Hi Irene, How are you? Hope you are well :) Sorry for the direct approach. My name is V. and I’m a Visual/UI/UX designer currently based in [city]. I’m a young designer in my mid-twentys [sic] aspiring to become a good UX designer. During the mean time I’m having a difficult time just to get started. It would be amazing if I could get some help on some career advise. I discovered [an opportunity] I really want to be part of, but as I’m not experienced enough for the highly skilled small team, I was not a great fit. The team lead has kindly given me some advise on what skills I need for the role. Two years later, I’ve found myself not gaining the skills I wish to gain through my job. While working, I’m constantly reading blogs, books, and more in order try and improve my skills. I’m starting to get frustrated, since I’m not quite sure how to take my skills to the next level through work. Like most mid-twenty year olds trying to figure out ‘life’, I find myself so hungry for something, but I can’t quite pin point it out exactly. What I do know is that I do want to work on something meaningful, have contribution to the world through my skills. This is exactly why I find [this organization] so appealing, or you could say it was like love at first sight and the flame is still burning strong two years after. I strive for creating great user experiences through strategy, research and design. The only problem is, I have no idea on how to get there. Just yesterday I came across a design worksop that is going to be held at Google Headquarters – Mountain View. On the application it asks the applicant to explain one project that is in their portfolio that they are proud of. And I realised that I haven’t done any UX work that I’m proud of nor came across any major problem solving matters. I do love being a designer and I’m grateful that I have a design job in this economy. Thank you so much for reading this letter and I do apologise if this letter came across a little strong or intense. Have a lovely day! Best wishes, V.
A few years ago I would have responded with a reply naming my favorite UX books, authors, and consultants. I would have given more blogs to read, specific workshops to take, and conferences to attend. What I have observed over many years of mentoring and employing hundreds of designers is that it’s often not lack of skill but lack of an internal resource that limits them. This is what I wrote to her:
Since you asked for my advice, I will share my perspective with you, which has largely been shaped by my own career and studying and practicing the spiritual teachings of yoga.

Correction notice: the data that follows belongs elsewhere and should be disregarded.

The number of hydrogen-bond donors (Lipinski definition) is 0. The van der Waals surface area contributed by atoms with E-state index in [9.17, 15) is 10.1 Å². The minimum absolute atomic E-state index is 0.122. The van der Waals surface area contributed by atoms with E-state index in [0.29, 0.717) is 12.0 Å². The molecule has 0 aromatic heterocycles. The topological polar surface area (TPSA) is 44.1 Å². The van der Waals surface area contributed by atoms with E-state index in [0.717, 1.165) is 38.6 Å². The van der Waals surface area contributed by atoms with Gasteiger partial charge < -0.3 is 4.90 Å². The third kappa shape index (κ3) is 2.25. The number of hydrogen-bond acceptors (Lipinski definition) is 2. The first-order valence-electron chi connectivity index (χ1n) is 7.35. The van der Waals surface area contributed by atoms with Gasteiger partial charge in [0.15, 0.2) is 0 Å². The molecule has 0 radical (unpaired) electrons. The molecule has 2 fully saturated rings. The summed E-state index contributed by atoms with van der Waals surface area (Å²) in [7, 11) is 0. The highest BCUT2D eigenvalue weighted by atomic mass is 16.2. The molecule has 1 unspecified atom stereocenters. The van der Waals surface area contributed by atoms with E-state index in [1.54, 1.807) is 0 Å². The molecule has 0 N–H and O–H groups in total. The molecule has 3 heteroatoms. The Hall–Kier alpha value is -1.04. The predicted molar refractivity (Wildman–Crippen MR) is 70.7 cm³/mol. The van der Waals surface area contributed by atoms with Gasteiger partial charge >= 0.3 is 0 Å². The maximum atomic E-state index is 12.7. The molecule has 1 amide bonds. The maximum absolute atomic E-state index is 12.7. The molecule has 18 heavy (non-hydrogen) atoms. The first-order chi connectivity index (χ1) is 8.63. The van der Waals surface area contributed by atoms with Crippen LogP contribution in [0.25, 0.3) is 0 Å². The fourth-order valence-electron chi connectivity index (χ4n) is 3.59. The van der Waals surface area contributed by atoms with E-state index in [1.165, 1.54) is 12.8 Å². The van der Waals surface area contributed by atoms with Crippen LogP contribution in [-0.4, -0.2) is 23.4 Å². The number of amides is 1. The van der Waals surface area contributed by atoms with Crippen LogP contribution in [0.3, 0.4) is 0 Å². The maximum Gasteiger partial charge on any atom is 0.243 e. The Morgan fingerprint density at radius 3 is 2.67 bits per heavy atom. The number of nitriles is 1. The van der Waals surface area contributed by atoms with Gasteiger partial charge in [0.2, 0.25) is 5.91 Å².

First, start where you are. Stop worrying about the skills or expertise that you don’t have. You already have a foundation and basket of skills to draw from. When you worry about not having the skills or knowledge you need, you lose confidence, which undermines your ability to learn and be effective.
Second, the best way to learn is by doing. Get involved in projects that interest or inspire you. Maybe you will be lucky enough to engage in such projects that happen to also bring you income. If not, find the time to engage in such projects on your own time. Seek collaborators, or go on your own. Make stuff, design stuff. Invent projects for yourself to do that allow you to exercise your skills; you will learn a lot by practicing. You will learn even more by seeking feedback, from mentors and users. From the feedback, you will discover how you need to grow. In your desire to make your product better, you will orient your energy toward activities that will help you grow.
Third, notice and follow what brings you joy and energy. If you are truly interested and passionate about the endeavors, your interests will guide you toward what you need to learn, and you will invest the time and energy into learning it. You will also build a portfolio/body of work that you can later show to potential clients or employers; the joy you bring to your work will shine through and you will be able to see yourself more clearly — and people you talk to about hiring you will see that too.
This advice was inspired by three basic rules for practicing Hatha Yoga, which I wrote about last year. In fact, these rules are relevant to almost any endeavor, whether starting a yoga practice or exercise regimen, advancing one’s career or beginning a new one, entering a new relationship, or creating a new product:
- Start where you are. Stop worrying about what you don’t know or that others are further ahead than you. Stop worrying about what the future holds. Be in the present moment, and start with what you have, where you are, right now.
- Join movement and breath. In other words, just do it. Fear nothing. The best way to learn is by doing and getting into it.
- Observe yourself. Through self-study and observation we gain awareness and presence of mind. We notice changes over time, understand cause-effect, and use that feedback to inform the future.